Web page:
Can I Apply for Asylum at an American Embassy?
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No. You must be physically present in the United States to apply. The distinction between a refugee and an asylee (asylum applicant) is easy to confuse. Both are considered persons who are subject to persecution because of their race, religion, nationality, political opinion, or membership in a particular social group. Consequently, both types apply for humanitarian relief with the U.S. government. The main difference in processing, however, is where the individual is located. Refugees are located outside of the U.S and outside of their native country. Asylees are already within the U.S. or a port of entry of the U.S. This distinction is important because it affects how and where you can apply for relief.
Asylees: Asylum for Those Located in the U.S. or a Port of Entry
If you are an asylee, you can apply for affirmative or defensive asylum processing within the United States. With some limited exceptions, your application must be filed within one year of your entry into the U.S. You are not allowed to work until your asylum application is approved or you have received prior authorization to work.
Refugees: Asylum for Those Located Outside the U.S.
If you are a refugee, you may contact the American embassy for assistance in submitting an application for resettlement to the United States. They will assist you in completing your application and gathering your supporting documentation. They can also help arrange loans to pay for any relocation expenses. Once your application is approved and you enter the U.S., you are authorized to work. Within one year of your entry, you are required to apply for permanent residency status, or a green card. Filing your application as quickly as possible with the American embassy is important because caps or quotas are generally set each year for the number of persons admitted as refugees.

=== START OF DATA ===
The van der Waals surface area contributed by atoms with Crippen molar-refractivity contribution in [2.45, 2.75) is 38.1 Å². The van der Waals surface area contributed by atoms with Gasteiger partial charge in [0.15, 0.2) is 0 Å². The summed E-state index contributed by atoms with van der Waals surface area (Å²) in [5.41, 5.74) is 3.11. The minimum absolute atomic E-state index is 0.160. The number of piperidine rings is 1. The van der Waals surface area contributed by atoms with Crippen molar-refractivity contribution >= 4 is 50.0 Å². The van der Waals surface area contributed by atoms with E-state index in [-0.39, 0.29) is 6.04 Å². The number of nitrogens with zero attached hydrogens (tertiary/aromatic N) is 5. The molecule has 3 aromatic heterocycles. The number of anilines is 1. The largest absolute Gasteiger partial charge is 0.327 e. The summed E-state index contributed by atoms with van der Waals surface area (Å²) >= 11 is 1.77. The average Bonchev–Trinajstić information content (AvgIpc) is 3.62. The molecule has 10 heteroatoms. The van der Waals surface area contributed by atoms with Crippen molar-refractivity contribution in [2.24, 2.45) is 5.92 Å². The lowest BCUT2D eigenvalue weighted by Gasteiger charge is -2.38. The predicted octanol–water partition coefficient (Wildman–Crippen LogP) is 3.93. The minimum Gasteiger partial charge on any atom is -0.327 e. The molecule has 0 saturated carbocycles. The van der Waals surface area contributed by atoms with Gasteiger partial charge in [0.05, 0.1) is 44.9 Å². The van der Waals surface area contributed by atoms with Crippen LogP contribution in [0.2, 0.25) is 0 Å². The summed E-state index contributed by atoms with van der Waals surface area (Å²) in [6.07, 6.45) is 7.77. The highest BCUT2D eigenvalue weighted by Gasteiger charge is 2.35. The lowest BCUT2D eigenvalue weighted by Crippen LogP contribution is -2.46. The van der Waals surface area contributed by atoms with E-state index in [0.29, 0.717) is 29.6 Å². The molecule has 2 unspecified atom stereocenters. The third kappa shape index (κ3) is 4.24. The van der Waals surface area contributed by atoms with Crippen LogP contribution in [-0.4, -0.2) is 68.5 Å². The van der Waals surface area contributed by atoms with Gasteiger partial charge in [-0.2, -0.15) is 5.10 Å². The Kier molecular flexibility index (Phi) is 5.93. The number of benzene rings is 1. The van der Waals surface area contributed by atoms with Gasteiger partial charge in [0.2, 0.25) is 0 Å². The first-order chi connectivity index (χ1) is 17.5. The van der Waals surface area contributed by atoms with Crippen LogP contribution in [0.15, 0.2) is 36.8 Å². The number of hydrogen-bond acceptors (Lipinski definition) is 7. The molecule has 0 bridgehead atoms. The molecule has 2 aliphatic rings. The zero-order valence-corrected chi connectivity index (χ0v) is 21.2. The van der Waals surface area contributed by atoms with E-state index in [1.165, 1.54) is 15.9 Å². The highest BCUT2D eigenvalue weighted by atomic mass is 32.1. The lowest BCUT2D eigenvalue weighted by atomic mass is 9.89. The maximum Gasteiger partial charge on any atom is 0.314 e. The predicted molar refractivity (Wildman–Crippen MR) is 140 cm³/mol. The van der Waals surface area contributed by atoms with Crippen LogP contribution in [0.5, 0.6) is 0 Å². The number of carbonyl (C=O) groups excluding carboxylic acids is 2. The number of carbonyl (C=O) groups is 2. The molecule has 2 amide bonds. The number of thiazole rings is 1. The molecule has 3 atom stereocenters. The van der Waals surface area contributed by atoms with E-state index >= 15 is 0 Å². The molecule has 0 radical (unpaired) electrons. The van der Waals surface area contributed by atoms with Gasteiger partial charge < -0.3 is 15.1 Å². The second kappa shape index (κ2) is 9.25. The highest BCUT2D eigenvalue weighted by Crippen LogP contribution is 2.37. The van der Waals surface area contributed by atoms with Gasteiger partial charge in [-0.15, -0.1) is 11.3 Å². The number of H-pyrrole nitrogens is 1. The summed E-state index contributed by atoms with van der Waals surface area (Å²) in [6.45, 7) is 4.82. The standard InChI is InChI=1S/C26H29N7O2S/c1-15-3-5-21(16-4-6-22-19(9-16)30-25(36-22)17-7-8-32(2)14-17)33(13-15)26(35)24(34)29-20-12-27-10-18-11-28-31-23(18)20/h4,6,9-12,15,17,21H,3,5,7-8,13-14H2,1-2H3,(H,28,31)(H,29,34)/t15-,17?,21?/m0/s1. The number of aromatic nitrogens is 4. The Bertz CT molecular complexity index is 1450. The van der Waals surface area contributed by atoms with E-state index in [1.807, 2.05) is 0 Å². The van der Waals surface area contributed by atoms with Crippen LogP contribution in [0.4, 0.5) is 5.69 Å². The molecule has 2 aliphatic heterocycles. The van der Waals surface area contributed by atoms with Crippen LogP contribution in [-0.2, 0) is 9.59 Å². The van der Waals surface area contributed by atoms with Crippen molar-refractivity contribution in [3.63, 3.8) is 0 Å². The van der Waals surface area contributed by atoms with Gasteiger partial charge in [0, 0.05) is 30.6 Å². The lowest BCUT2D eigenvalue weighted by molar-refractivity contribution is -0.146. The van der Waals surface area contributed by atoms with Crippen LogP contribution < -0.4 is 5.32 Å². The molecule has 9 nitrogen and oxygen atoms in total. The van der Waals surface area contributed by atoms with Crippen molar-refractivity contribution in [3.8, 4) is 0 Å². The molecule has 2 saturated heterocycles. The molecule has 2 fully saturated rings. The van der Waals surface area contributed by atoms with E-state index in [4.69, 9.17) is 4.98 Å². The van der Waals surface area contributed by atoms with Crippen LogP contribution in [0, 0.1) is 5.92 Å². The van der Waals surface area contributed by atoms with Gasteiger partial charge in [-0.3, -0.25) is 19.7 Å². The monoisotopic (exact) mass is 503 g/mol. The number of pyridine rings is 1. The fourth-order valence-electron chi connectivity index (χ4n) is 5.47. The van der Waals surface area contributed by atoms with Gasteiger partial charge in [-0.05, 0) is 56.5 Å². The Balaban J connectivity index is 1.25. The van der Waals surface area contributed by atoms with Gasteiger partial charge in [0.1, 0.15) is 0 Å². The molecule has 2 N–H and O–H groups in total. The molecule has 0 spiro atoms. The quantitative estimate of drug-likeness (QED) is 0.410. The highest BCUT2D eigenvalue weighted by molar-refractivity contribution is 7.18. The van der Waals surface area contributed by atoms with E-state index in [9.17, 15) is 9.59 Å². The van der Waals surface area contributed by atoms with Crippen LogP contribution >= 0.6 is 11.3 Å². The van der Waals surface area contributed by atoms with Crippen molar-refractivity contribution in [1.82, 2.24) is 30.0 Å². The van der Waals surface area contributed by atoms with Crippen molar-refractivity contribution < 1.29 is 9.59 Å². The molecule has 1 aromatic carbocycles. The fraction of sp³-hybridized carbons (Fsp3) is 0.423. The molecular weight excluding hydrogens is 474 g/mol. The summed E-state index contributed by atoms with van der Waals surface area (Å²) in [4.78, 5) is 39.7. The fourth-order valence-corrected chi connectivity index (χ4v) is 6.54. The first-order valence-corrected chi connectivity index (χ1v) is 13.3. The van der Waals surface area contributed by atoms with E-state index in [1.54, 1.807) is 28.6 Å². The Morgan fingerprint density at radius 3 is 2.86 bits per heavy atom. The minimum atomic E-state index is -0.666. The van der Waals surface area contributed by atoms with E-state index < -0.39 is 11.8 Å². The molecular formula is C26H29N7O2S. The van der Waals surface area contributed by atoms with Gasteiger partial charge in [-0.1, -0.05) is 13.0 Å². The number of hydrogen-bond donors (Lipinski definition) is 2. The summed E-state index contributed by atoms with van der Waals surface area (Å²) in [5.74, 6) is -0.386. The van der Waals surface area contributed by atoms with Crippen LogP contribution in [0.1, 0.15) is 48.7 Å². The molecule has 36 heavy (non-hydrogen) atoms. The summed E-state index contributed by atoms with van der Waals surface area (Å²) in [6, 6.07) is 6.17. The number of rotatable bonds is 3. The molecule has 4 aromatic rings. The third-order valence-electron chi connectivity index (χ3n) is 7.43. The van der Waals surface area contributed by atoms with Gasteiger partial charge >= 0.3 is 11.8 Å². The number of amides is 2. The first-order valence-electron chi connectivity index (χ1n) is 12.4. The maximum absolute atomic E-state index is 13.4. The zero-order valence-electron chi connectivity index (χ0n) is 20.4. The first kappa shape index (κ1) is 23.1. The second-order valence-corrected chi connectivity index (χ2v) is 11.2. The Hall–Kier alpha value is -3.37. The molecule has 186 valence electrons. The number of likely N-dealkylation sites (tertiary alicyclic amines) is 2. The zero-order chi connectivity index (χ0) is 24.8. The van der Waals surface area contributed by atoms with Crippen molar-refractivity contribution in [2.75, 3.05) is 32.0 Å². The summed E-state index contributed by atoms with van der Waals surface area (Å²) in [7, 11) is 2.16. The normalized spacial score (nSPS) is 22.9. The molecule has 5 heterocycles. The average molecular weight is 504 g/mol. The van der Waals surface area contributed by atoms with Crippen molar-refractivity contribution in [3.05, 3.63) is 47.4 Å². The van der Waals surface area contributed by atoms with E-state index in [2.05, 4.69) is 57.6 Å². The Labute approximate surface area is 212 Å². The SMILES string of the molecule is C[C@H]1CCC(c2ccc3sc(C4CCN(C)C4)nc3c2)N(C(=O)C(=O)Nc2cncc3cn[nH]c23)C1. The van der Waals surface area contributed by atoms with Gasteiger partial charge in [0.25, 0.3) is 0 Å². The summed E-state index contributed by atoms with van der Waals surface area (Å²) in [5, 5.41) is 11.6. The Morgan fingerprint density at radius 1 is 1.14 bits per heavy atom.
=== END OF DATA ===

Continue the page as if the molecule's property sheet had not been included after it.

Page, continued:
Even if you are not eligible as a refugee under the refugee process, you may still qualify for assistance through other asylum-type programs through the American embassy. For example, if you are the victim of domestic violence, you may not fit the statutory definition of refugee, but you may still qualify for a visa under the Violence Against Women Act.